Identifying mental health profiles among adolescents who experienced a recent parental deployment or military-related family separation
Lucier-Greer, M., O’Neal, C. W., & Mancini, J. A. (2023). Identifying mental health profiles among adolescents who experienced a recent parental deployment or military-related family separation. Journal of Family Nursing, 29(3), 301-312. https://doi.org/10.1177/10748407231163588
Abstract Created by REACH:
This study aimed to identify mental health profiles of military-affiliated adolescents who recently experienced a military-related parental separation (e.g., deployment). A sample of 573 militaryconnected adolescents was used first to explore whether distinct mental health profiles emerged based on adolescents’ self-efficacy, anxiety, depressive symptoms, and interpersonal problems. Next, a separate sample of 186 military-connected adolescents was used to confirm the previously identified mental health profiles, as well as to examine related covariates (i.e., family cohesion, interparental conflict, marital adjustment) and adolescent outcomes (i.e., physical health, school enjoyment). Data for the exploratory sample were collected from adolescents only. Data for the confirmatory sample were collected from adolescents and both their Service member and civilian parents. Results revealed 3 distinct mental health profiles among military adolescents: lowest, moderate, and highest risk. Most adolescents were in the lowest risk profile, demonstrating resilience despite parental separation.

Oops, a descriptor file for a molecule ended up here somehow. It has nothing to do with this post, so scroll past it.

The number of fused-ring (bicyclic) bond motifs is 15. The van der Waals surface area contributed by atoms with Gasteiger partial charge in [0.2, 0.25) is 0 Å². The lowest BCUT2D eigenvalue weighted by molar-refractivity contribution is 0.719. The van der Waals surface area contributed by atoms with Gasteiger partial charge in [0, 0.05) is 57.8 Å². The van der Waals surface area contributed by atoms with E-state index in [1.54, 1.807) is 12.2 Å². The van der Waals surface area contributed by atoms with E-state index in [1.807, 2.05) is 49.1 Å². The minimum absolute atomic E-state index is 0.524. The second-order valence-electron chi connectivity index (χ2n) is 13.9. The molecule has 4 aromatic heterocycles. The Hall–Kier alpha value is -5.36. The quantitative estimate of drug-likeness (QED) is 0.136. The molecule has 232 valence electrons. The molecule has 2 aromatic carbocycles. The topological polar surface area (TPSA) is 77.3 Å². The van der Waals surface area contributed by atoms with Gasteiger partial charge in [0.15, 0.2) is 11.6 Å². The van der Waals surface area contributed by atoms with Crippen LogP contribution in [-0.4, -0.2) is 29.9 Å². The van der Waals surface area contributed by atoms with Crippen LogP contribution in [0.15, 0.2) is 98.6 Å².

Branch of Service:
Active duty service member
Child of a service member or veteran
Spouse of service member or veteran
Adolescence (13 - 17 yrs)
Adulthood (18 yrs & older)
Cross sectional study
Lucier-Greer, Mallory, O’Neal, Catherine Walker, Mancini, Jay A.
Accessing two independent samples of adolescents in military families in the United States who recently experienced parental separation (N = 573; N = 186), this study sought to identify adolescent mental health profiles indexed on multiple indicators. In other words, we asked how military adolescents fare after parental separation in terms of mental health indicators. Proximal family processes (family cohesion, conflict, and marital adjustment) were also examined in relation to mental health profiles as well as core adolescent outcomes, self-rated health, and school enjoyment. In both samples, three profiles emerged identifying similar structures of mental health profiles. Two-thirds of adolescents were in the lowest risk mental health group. Poor family cohesion and greater conflict were associated with the moderate and highest risk groups. The lowest risk group reported better health and greater school enjoyment. Family nurses and other health care professionals are encouraged to inquire about military connectedness, structural changes occurring within the family system, and family processes in relation to adolescent well-being.
mental health profiles, parental deployment, family separation
REACH Publication Type: